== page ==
Periodicals

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Local Periodicals

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National or International Publications

Local Periodicals

Washington Area Spark

The Montgomery Spark, The Montgomery County Spark, The Washington Area Spark and its successor publication On The Move published from 1971-75. Beginning as a radical student newspaper at Montgomery College, it morphed into a “movement” newspaper, then to a working class-based paper and finally as a publication dominated by the Revolutionary Union.

Historical Washington Area Spark (complete set)

Vol. 1 No. 1 – October 5, 1971

Vol. 1 No. 2 – October 25, 1971

Vol. 1 No. 3 – November 19, 1971

Vol. 1 No. 4 – December 10, 1971

Vol. 1 No. 5 – February 29, 1972

Vol. 1 No. 6 – April 15, 1972

Vol. 2 No. 1 – September 6, 1972

Vol. 2 No. 2 – October 4, 1972

Vol. 2 No. 3 – October 31, 1972

Vol. 2 No. 4 – November 19, 1972

Vol. 2 No. 5 – December 20, 1972

Vol. 2 No. 6 – January 20, 1973

Vol. 2 No. 7 – February 21, 1973

Vol. 2 No. 8 – March 14, 1973

Vol. 2 No. 9 – May 11, 1973

Vol. 2 No. 10 – June 12, 1973

Vol. 2 No. 11 – July 11, 1973

Vol. 2 No. 12 – August 17, 1973

Vol. 3 No. 1 – October 11, 1973

Vol. 3 No. 2 – November 24, 1973

On The Move–successor to Washington Area Spark (complete set):

Vol. 1 No. 1 – April-May, 1974

Vol. 1 No. 2 – August, 1974

Vol. 1, No. 3, November, 1974

Vol. 1 No. 4 – December, 1974

Vol. 1 No. 5 – January, 1975

Other local alternative periodicals

Action

The Metro Workers Rank and File Action Caucus was formed in the wake of the 1978 cost-of-living wildcat strike that paralyzed bus service and the embryonic subway service for a week in July 1978. At least two caucuses arose out of the strike. One was influenced by the Progressive Labor Party and the other was the Action Caucus.

Vol. 1 No. 1 – Sept. 5, 1978

Vol.1. No. 2 – Oct. 1978

Vol. 1 No. 3 – Nov. 1978

Vol. 1 No. 4 – Jan. 1979

Vol. 1 No. 5 – Jun. 1979

Vol. 1 No. 6 – Aug. 1979

AFSCME in Action

The first issue of American Federation of State, County and Municipal Employees (AFSCME) Local 1072’s AFSCME in Action newsletter from September 1973.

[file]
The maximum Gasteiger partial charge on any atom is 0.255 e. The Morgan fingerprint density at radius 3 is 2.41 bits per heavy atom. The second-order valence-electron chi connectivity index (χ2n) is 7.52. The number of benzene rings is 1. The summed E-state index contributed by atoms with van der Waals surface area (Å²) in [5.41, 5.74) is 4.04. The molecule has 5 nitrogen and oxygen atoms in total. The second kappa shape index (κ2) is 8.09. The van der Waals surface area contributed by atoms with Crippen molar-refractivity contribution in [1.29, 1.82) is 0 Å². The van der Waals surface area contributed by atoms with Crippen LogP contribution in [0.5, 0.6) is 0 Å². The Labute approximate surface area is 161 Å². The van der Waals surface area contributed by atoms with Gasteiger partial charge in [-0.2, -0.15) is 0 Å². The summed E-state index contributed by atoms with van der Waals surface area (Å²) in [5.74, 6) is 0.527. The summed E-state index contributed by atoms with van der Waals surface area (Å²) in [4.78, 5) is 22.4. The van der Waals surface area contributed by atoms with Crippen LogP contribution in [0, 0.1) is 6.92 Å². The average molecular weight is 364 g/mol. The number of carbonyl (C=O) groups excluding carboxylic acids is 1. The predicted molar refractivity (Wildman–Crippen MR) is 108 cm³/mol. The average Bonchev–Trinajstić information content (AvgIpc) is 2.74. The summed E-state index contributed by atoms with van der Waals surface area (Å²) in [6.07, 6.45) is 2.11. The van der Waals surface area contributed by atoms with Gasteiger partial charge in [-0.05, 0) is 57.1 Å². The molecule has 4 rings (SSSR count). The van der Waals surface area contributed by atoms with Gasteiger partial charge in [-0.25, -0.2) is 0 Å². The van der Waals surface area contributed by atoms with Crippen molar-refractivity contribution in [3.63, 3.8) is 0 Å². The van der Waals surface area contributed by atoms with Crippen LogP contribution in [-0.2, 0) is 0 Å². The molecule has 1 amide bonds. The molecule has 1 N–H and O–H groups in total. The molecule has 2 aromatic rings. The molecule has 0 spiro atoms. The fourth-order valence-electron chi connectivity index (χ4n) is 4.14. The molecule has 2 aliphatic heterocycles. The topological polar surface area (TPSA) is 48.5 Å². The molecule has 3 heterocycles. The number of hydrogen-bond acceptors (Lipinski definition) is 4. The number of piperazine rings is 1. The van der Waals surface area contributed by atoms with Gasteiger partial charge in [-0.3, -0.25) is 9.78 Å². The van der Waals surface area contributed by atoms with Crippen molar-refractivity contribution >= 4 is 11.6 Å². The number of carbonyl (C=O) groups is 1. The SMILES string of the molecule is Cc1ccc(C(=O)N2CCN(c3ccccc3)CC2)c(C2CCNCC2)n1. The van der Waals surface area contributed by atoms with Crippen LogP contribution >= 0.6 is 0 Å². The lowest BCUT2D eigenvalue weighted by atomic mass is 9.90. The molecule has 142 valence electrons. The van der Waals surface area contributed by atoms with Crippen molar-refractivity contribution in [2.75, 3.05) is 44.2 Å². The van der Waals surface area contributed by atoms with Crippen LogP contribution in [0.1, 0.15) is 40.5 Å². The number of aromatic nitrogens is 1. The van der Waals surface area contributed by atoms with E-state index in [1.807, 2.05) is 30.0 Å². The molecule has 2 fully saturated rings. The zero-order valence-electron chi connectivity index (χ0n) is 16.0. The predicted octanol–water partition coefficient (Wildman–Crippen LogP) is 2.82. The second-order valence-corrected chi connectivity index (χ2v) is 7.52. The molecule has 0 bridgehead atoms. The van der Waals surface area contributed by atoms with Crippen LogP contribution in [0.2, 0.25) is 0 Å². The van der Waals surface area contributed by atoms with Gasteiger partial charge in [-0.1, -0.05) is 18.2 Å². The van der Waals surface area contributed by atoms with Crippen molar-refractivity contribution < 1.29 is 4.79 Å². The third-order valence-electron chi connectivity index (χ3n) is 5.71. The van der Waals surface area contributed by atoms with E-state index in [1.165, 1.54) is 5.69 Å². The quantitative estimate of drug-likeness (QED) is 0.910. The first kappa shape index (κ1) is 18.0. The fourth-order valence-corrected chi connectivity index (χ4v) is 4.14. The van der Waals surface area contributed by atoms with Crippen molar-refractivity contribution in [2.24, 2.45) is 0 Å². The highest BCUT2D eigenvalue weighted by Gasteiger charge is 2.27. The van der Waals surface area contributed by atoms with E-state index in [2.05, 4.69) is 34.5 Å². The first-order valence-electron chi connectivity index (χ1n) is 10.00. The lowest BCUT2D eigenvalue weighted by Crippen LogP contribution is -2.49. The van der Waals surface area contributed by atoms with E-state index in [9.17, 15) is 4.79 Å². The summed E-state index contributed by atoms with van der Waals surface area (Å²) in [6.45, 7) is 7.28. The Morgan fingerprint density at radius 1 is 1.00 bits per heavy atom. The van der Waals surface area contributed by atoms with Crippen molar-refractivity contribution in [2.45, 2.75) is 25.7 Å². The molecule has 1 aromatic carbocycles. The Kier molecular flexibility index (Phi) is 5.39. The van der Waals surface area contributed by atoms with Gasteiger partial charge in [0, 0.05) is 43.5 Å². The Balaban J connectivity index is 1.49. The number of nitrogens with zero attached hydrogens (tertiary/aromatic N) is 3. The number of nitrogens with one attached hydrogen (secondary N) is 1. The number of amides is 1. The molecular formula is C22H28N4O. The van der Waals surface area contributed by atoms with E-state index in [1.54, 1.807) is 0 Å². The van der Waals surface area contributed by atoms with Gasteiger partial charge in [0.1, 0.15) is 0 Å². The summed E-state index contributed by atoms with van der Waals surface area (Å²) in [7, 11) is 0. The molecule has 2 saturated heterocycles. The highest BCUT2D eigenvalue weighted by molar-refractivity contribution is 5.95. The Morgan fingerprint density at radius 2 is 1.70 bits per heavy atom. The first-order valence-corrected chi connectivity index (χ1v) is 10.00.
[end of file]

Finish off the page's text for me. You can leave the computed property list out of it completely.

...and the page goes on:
The union represented about 1300 University of Maryland College Park campus workers but did not have collective bargaining rights at that time.

The issue covers campus layoffs, racial discrimination, a rival employee association, the union picnic, safety, a call to impeach Nixon and other issues.

Vol. 1 No. 1 – Sep. 1973

B.E.F. News

Two of the first issues of the B.E.F. News published June 25, 1932 and July 9, 1932 by the Bonus Expeditionary Force-BEF-or Bonus Army are published for the estimated 50,000 people that made up their encampments around the Washington, D.C.

Vol. 1 No. 1 – June 25, 1932

Vol. 1 No. 3 – July 9 1932

Finally Got the News

Published by the Washington, D.C. African Liberation Support Committee. This issue reflects the group’s turn toward the working class and Marxism-Leninism.

Vol. 1 No. 5 – May 1974

Metro C.A.R.

Metro C.A.R. was published by a rank-and-file caucus at the Washington Metropolitan Area Transit Authority (WMATA) that existed for a number of years from approximately 1978 to 1996. It published periodic newsletters and flyers. We currently have one issue published after a wildcat strike by workers in July 1978

No volume or issue number – Aug. 1978 ca.

Red Earth

The last issue of Washington, D.C.-based Red Earth alternative newspaper published as a mini-manual of urban guerilla warfare circa June 1970. The politics of the paper are closely aligned with the Weathermen (later Weather Underground).

Included is a statement from the Weathermen after the bombing of the New York City police headquarters that occurred on June 9, 1970.

The 20-page tabloid also covers arms, logistics, tactics, 7 sins that a guerrilla can commit, popular support and recruitment.

The paper was apparently laid-out as a 16-page paper, but expanded to 20 pages with the inclusion of an unnumbered 4-page insert in the center of the tabloid.

No Volume or Issue number – June 1970

Third World

Third World was an independent Washington, D.C. area periodical tabloid dedicated to black liberation that began publishing in September 1969 and continued through the early 1970s.

The paper concentrated on news of black liberation, pan-Africanism and providing news stories and interviews related to black political thought. It also published poems, photographs and other artwork and reviewed performances of black artists.

The paper was financed through both sales (25 cents per copy) and advertisements, although donations played a major role. 

Distributions was through both street sellers who were usually children who kept a portion of the sales money, subscriptions and through retail outlets. The paper’s goal was 24 issues per year, but it does not seem like that frequency was met.

Vol. 2 No. 1 – Oct. 1970

Vol. 2 No. 6 – Apr. 1971

University of Maryland SDS Spark

The University of Maryland College Park Students for a Democratic Society (SDS) published a newsletter 1967-68 that inspired the later Montgomery College Spark, some of whom had attended UMD SDS meetings.

In August 1967, the UMD SDS began publishing a daily edition of a newsletter named Spark directed toward the delegates to a National Student Association (NSA) convention that was being held on campus shortly after the revelations that NSA had been partially funded by the Central Intelligence Agency (CIA).

We currently have one issue:

Aug. 23, 1967

Thereafter, the Spark became a semi-regular SDS publication on campus. We have four issues:

Sept. 1967 ca.

Nov. 28, 1967

Jan. 15, 1968

May 7, 1968

In addition, the UMD SDS published an internal newsletter called Snark. We have two issues:

Vol. 2 No. 1 – Jan. 24, 1968

Vol. 2 No. 2 – Mar. 1, 1968

An internal organizing letter from Gregory Dunkel that served the same purpose as Snark:

August 26, 1968

University of Maryland Route One Gazette